By: Kimberly Rodrigues
Rhinoplasty, often called a “nose job,” is a surgical procedure to alter the shape of the nose by reshaping the bone or cartilage.
It is one of the most frequently performed plastic surgeries.
Tragically, a 21-year-old woman, Karen Julieth Cárdenas Uribe, recently passed away following a catastrophic nose job procedure. The rhinoplasty operation resulted in her “lungs full off blood” The Sun informs.
The Colombian psychology student from South America reportedly lost consciousness shortly after returning home from the surgery on January 29th.
Her family supposedly quickly revived her and took her to the hospital, where she experienced multiple cardiac arrests, as her heart stopped pumping blood.
But despite the efforts of medical personnel, the young woman continued to lose consciousness.
The doctors eventually resuscitated her but opted to place her in an incubator to help support her breathing.
Speaking about the tragic incident, Karen’s brother is quoted as saying, “She was a healthy woman, she never had any serious health problems and was in good physical shape.”
He also said that scans revealed Karen had “considerable amount of blood in her lungs, trachea and oesophagus and she couldn’t breathe.”
He adds, “They did what they could, but after six cardiac arrests she passed away.”
The family has now announced their intent to file a complaint with the Public Prosecutor’s Office to determine if any parties are responsible for medical negligence.
What is rhinoplasty surgery?
Individuals opt for rhinoplasty to fix nose damage from injury, improve breathing issues or address a congenital issue, or to enhance the appearance of their nose.
The Mayo Clinic informs that rhinoplasty is a difficult surgery due to several reasons.
Firstly, the nose is a complex 3-dimensional structure located in the centre of the face. And although the alterations made during rhinoplasty are often minimal, they can significantly affect both the appearance and function of the nose.
Also, the subtle modifications leave little room for any error.
Additionally, during the surgery, swelling and the application of local anesthesia in the skin can obscure the changes made, as they alter the shape of the nose.
Furthermore, there is no universal approach to rhinoplasty, as each procedure is personalised to meet the specific needs of a patient. So, the steps taken and plan followed can vary from case to case.
According to the British Association of Aesthetic Plastic Surgeons (BAAPS), rhinoplasties remain the sixth most popular cosmetic surgery among women in the UK.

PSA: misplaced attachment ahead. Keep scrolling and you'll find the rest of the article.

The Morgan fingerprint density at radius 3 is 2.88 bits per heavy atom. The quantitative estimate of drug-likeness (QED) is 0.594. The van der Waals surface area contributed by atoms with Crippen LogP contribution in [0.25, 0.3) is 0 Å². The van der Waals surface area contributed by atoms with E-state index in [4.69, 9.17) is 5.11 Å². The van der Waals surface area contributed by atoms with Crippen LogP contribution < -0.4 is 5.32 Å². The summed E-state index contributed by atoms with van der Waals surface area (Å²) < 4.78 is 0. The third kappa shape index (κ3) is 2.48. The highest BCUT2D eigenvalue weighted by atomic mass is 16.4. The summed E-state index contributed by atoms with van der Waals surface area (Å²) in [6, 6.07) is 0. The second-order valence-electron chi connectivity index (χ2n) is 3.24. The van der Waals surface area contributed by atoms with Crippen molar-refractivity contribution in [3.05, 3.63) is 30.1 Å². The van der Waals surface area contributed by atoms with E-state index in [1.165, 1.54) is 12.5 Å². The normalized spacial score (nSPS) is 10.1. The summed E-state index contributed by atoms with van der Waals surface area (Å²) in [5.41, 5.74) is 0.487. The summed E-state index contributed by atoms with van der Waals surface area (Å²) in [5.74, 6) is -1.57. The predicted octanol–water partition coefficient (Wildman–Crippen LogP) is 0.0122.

However, the number of rhinoplasties performed in the country has seen a steady decline over the past decade, from 4,878 in 2013 to only 1,330 in the previous year.
This decline is due to increasing numbers of women opting for safer and often more cost-effective alternatives to traditional rhinoplasty.
The American Society of Plastic Surgeons on the other hand, reports that in 2020, nose reshaping was the most frequently performed cosmetic surgery procedure in the US, with a total of 352,555 procedures performed.
Nose jobs for purely cosmetic purposes are not covered by the NHS in the UK, but reportedly may be offered if needed for breathing difficulties.
The NHS states that rhinoplasty surgery may rarely result in:
• Persistent breathing difficulties
• Damage to the cartilage wall separating the nostrils
• A changed sense of smell
• Severe nosebleeds
Also, like all surgical procedures, rhinoplasty carries the potential risks of infection, bleeding, blood clot in a vein or an adverse reaction to anesthesia.
Healthline informs that in addition, rhinoplasty may also carry the risk of breathing difficulties, nosebleeds, numbness in the nose, asymmetry in the nose shape and scarring.
The surgeon is supposed to thoroughly discuss with the patient, the likelihood of these potential risks and complications and outline the necessary steps for treating them, should they arise.
Prior to undergoing surgery, the surgeon will review your medical history and inquire about any ongoing medications or health conditions.
For individuals with hemophilia, a condition that leads to excessive bleeding, the surgeon may reportedly advise against undergoing elective surgery.
Furthermore, it’s important to be aware of the financial aspects of the surgery. If the purpose of the rhinoplasty is cosmetic, it is less likely to be covered by insurance.
While a non-invasive alternative to traditional rhinoplasty, known as a “nonsurgical rhinoplasty,” can be performed using fillers and supposedly cost less than £300, a surgical nose job typically costs upwards of £7,000 and involves staying in the hospital for a couple of nights with accompanying health risks.